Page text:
I applaud the bishops for addressing that many of the challenges to the modern family are not obstacles of their own making. Paragraphs six through nine of the “short” document address these problems, if not in all particulars, with a hopeful and reverent tone.
All families struggle with illness, infirmity, and death–it is part of our being less than perfect in all aspects of our lives:
We think also of the burden imposed by life in the suffering that can arise with a child with special needs, with grave illness, in deterioration of old age, or in the death of a loved one. We admire the fidelity of so many families who endure these trials with courage, faith, and love. They see them not as a burden inflicted on them, but as something in which they themselves give, seeing the suffering Christ in the weakness of the flesh.
As a parent of a special needs adopted child, I appreciate this statement. We do not always handle the challenges of life perfectly, but I think admiration is a good approach. Gratitude is not lost on many family members, either–especially when it is expressed by clergy.
I would have been surprised if one of the “true” dictatorships of the world was not mentioned:
We recall the difficulties caused by economic systems, by the “the idolatry of money and the dictatorship of an impersonal economy lacking a truly human purpose” (Evangelii Gaudium 55) which weakens the dignity of people. We remember unemployed parents who are powerless to provide basic needs for their families, and youth who see before them days of empty expectation, who are prey to drugs and crime.
Outside of our First World comforts, people suffer indignities largely unimaginable to Europeans and North Americans and East Asians:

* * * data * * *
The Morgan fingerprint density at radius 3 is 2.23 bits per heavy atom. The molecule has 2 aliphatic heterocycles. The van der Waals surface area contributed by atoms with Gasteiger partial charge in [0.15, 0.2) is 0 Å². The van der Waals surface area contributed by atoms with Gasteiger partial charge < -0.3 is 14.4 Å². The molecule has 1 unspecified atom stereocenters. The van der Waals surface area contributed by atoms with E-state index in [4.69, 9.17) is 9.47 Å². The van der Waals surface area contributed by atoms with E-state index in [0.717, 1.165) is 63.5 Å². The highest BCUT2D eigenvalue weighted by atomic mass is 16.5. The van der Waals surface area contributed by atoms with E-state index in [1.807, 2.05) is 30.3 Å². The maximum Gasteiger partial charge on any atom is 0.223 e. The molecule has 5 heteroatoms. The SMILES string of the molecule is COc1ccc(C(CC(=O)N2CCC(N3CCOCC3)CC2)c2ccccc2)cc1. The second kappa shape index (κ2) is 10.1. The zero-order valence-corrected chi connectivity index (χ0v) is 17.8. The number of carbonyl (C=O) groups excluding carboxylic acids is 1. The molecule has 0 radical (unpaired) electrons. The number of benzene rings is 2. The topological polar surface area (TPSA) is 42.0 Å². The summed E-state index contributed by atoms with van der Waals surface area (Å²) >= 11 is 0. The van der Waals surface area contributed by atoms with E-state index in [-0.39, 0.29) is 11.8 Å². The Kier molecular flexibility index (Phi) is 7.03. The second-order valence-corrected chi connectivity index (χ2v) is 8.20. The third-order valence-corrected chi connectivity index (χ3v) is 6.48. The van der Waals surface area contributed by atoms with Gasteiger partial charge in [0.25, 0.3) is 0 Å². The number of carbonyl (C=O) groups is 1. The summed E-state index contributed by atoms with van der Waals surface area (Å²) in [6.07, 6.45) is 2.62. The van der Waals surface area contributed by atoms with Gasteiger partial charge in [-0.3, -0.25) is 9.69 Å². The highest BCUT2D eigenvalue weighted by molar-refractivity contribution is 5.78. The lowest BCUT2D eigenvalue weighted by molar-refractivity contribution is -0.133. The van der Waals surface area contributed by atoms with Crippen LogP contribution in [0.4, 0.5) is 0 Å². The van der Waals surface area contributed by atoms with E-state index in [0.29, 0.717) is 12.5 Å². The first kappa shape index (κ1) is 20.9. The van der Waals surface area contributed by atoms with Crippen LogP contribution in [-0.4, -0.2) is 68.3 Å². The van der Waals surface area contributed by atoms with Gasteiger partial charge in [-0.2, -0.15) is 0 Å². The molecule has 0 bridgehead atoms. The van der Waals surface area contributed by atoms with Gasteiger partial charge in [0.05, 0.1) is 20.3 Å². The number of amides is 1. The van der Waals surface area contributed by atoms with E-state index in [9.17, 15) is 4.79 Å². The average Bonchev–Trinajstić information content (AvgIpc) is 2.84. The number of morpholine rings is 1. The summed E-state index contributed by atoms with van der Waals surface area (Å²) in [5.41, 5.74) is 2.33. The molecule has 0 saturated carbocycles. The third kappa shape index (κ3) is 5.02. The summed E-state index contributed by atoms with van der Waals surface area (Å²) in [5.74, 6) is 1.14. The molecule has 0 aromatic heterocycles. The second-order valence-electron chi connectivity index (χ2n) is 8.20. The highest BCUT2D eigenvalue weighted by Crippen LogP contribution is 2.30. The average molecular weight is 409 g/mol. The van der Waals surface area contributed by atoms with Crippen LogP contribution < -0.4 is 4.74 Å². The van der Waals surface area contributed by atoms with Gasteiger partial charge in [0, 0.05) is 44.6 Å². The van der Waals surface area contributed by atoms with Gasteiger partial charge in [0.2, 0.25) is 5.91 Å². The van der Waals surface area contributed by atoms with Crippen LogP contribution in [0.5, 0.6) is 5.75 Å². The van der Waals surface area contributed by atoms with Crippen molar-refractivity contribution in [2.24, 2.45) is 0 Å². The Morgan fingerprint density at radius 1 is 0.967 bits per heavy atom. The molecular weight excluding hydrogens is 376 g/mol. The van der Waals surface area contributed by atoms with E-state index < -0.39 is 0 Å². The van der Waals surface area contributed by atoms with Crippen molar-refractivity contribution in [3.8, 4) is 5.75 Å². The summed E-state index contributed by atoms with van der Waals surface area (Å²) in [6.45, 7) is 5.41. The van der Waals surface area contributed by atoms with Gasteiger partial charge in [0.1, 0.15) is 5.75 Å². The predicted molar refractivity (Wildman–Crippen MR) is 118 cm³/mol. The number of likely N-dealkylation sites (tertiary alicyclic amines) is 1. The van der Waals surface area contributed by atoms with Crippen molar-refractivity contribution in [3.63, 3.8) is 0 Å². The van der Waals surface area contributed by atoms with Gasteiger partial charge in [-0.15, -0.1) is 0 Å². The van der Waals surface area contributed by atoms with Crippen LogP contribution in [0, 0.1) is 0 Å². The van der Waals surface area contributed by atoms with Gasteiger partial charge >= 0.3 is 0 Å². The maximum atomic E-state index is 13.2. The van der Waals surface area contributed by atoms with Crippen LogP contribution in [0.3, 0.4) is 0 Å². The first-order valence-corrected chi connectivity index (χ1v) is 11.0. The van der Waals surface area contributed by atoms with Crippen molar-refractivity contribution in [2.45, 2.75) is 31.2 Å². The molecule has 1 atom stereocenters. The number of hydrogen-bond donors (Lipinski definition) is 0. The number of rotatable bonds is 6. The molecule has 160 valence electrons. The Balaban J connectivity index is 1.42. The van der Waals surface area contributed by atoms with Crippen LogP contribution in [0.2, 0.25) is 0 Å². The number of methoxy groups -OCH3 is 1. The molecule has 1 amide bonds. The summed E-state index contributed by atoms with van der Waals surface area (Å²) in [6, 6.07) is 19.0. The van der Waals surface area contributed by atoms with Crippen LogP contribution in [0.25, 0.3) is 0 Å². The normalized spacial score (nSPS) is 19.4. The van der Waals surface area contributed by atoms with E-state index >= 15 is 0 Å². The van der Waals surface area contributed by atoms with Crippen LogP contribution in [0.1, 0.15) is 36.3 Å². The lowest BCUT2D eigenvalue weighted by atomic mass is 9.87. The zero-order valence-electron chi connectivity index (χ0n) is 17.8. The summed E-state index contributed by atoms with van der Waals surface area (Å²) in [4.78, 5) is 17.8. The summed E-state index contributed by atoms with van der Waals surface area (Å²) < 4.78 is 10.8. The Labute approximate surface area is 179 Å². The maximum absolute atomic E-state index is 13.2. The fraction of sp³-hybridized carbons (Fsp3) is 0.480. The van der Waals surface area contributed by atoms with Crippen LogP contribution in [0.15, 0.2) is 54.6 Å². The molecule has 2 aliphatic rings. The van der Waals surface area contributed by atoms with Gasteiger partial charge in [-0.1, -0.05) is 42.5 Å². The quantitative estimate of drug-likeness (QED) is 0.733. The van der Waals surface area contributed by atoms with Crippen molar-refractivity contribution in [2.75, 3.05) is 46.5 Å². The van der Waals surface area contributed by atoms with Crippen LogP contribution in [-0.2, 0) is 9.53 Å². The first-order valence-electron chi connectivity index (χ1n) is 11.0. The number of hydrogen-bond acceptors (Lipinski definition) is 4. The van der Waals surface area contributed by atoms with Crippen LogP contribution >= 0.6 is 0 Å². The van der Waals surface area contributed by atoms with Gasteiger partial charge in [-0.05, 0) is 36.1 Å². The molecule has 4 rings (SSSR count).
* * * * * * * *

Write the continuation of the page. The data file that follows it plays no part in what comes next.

We think of so many poor families, of those who cling to boats in order to reach a shore of survival, of refugees wandering without hope in the desert, of those persecuted because of their faith and the human and spiritual values which they hold. These are stricken by the brutality of war and oppression. We remember the women who suffer violence and exploitation, victims of human trafficking, children abused by those who ought to have protected them and fostered their development, and the members of so many families who have been degraded and burdened with difficulties. “The culture of prosperity deadens us…. all those lives stunted for lack of opportunity seem a mere spectacle; they fail to move us” (Evangelii Gaudium 54). We call on governments and international organizations to promote the rights of the family for the common good.
Governments do have a role. In democracies, every official, elected or otherwise, represents people. Gridlock, in the face of these challenges, is a termination offense.
This statement of welcome satisfies me:
Christ wanted his Church to be a house with doors always open to welcome everyone. We warmly thank our pastors, lay faithful, and communities who accompany couples and families and care for their wounds.
I affirm this document’s tone that avoids navel-gazing. The lamentable movement to turn the Church into a culture of the victimized has been halted, I think. I hope. Our place is not to bemoan our own persecutions, even the ones we’re not imagining, but to advocate for those who are true victims.
And even misguided people have a place with us.
For reference, the so-called “short” document is online is here, in English.